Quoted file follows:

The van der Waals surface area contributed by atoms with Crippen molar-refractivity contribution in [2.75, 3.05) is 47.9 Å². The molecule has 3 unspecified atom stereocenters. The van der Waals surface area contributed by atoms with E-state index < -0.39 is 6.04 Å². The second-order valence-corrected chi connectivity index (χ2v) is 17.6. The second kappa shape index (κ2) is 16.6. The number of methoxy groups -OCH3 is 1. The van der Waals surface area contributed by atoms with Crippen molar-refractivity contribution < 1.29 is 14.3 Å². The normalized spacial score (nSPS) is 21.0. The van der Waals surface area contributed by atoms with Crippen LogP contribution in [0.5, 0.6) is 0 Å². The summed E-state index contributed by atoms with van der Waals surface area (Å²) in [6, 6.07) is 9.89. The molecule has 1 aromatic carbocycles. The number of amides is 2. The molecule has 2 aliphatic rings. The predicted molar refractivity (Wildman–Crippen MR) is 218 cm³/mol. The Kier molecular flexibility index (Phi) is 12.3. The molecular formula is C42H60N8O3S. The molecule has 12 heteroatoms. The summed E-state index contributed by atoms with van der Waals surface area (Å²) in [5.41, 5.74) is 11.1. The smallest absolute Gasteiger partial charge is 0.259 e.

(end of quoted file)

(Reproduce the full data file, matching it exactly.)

The van der Waals surface area contributed by atoms with Crippen molar-refractivity contribution in [2.75, 3.05) is 47.9 Å². The molecule has 3 unspecified atom stereocenters. The van der Waals surface area contributed by atoms with E-state index < -0.39 is 6.04 Å². The second-order valence-corrected chi connectivity index (χ2v) is 17.6. The second kappa shape index (κ2) is 16.6. The number of methoxy groups -OCH3 is 1. The van der Waals surface area contributed by atoms with Crippen molar-refractivity contribution < 1.29 is 14.3 Å². The normalized spacial score (nSPS) is 21.0. The van der Waals surface area contributed by atoms with Crippen LogP contribution in [0.5, 0.6) is 0 Å². The summed E-state index contributed by atoms with van der Waals surface area (Å²) in [6, 6.07) is 9.89. The molecule has 1 aromatic carbocycles. The number of amides is 2. The molecule has 2 aliphatic rings. The predicted molar refractivity (Wildman–Crippen MR) is 218 cm³/mol. The Kier molecular flexibility index (Phi) is 12.3. The molecular formula is C42H60N8O3S. The molecule has 12 heteroatoms. The summed E-state index contributed by atoms with van der Waals surface area (Å²) in [5.41, 5.74) is 11.1. The smallest absolute Gasteiger partial charge is 0.259 e.